The UK unemployment rate drops again

unemployment-rate

With the UK unemployment rate dropping quickly to 7.1%, in the three months to November 2013, there is a strong case for optimism in the jobs market. Roughly 30.15 million people are now in work, an increase of 280,000 in the last quarter – the biggest increase since records began in the 1970s.

As we went to press, however, this month’s figures put the rate at 7.2%. This is likely to be a blip showing nothing more than that the pace at which unemployment is falling has slowed. Take heart that overall, the Office for National Statistics (ONS) says jobs vacancies have risen by 75,000 since 2012 and analysts say the general trend is that the jobs market is looking rosier.

 

What is significant?

The number of people out of work fell by 167,000 to 2.32 million, according to the ONS. This is the biggest quarterly drop in unemployment since the autumn of 1997 and is evidence, according to Chancellor George Osborne, that the economic plan is working.

To break the statistic down further, the number of people claiming Jobseeker’s Allowance fell by 24,000 to 1.25 million in December and the number of people in part-time work because they couldn’t find full-time jobs dropped by 12,000 to 1.4 million.

Youth unemployment is still a concern, but at least it’s going in the right direction, with the number of 16-24 year old out of work decreasing by 39,000 from the previous three-month period to 920,000.

According to ONS figures, the house sales industry has reported the biggest percentage increase in job vacancies, though this represents just 3,000 actual jobs up on December 2012. In fact, it’s the motor trades sector that has seen the greatest increase in job vacancies, up by 18,000 from last year. Construction, healthcare and public administration have also contributed to the total increase in jobs vacancies of 75,000 since 2012.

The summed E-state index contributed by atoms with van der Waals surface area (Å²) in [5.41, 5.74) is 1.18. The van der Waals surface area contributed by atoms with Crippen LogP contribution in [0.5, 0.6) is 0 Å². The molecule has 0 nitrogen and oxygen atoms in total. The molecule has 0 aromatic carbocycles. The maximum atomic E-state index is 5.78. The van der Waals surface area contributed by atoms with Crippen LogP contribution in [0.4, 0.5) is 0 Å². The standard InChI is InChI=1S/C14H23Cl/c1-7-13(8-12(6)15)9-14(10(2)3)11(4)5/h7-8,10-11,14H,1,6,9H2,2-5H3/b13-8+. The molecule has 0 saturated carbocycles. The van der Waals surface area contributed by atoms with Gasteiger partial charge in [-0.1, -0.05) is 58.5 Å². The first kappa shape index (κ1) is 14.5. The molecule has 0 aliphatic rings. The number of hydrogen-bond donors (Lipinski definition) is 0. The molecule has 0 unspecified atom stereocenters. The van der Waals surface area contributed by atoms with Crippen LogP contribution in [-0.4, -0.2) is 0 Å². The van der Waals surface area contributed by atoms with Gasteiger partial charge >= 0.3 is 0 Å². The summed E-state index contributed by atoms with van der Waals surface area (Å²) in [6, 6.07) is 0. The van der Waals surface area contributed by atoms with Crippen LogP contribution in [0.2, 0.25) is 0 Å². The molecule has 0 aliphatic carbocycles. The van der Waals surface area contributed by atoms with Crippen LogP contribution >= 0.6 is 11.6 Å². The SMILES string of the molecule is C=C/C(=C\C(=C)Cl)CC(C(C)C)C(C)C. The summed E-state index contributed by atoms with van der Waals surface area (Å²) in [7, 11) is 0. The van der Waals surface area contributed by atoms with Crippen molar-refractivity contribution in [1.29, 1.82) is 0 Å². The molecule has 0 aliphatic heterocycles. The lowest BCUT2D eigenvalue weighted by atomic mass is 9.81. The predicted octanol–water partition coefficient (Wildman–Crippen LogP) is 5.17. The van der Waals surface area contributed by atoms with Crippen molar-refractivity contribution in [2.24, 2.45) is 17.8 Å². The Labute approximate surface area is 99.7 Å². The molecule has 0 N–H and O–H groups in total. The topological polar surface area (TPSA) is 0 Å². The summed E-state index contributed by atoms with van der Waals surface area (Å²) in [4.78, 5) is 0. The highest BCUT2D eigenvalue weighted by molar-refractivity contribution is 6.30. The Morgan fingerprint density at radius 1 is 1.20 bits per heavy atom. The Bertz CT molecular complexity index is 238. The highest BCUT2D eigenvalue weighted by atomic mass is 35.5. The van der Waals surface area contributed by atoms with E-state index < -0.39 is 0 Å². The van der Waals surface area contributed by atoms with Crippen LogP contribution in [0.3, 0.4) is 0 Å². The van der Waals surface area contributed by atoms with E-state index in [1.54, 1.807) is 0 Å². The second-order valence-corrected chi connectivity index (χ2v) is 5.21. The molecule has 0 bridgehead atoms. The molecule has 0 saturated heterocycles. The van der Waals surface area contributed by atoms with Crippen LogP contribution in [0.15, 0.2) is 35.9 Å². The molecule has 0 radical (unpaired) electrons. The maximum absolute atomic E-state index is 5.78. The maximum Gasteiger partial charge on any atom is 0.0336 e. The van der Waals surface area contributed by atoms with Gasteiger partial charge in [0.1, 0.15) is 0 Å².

Other patterns in the jobs market

As of the last quarter of 2013, some 4.3 million workers in the UK are officially self-employed, an impressive increase of 573,000 workers since the recession of 2008-09, equivalent to a rise of 15%. It’s a trend that shows no sign of abating.

Professional HR body, the CIPD, estimates that this rise in self-employment has compensated for about 40% of job-losses during recession. It is likely that without this trend, unemployment would have reached three million. And women, who represent more than half of the self-employment growth since recession, would have been particularly vulnerable.

A Home Office study also shows that the number of British workers in low-skilled jobs is now rising at a faster rate than the employment levels of foreign nationals in similar roles, reversing a 10-year trend. The report says Brits have accounted for 92% of the total rise in employment in the 12 months to September 2013.

 

Wages

Unemployment might be improving surprisingly fast, but wages have not been. The ONS reports that average earnings increased by 0.9% in the year to November, unchanged from the previous month. Labour leader Ed Miliband has argued that average wages are £1,600 a year lower than they were in 2010.

 

What next?

Despite this month’s unemployment-rate blip up to 7.2%, there’s no denying that the record-breaking rise of 280,000 people with jobs augers well. David Tinsley, chief UK economist at BNP Paribas, described the figures as “staggeringly strong”.

Certainly, analysts didn’t expect the unemployment rate to hit 7% until next year, but new estimates reckon it could be as soon as this Spring. So far, however, there are no indications that the Bank of England will automatically raise interest rates from 0.5%, even though the 7% was declared the magic number. Speculation persists that it may now happen in Spring 2015.

There was a flurry of excitement. The jobs figures initially boosted confidence that interest rates might rise sooner rather than later, pushing up the value of the pound, which hit a year-high against the euro of E1.222 and a near three-year high against the dollar of $1.6553.

Nevertheless, economists are cautious, pointing out that the country is still battling the aftermath of the financial crisis and economic activity is still below pre-crisis level. And clearly there is a long way to go before we hit the 2005 unemployment low of 4.7%. But as Martin Dougal, senior partner at KPMG, told the BBC: “We have had a number of months now with good economic news coming through and there is generally an increase in business confidence, in consumer spending, and in growth across the country. That is now beginning to feed through to employment prospects, which are good, for many people – particularly those with good marketable skills.”

All in all, it gives you a warm glow.

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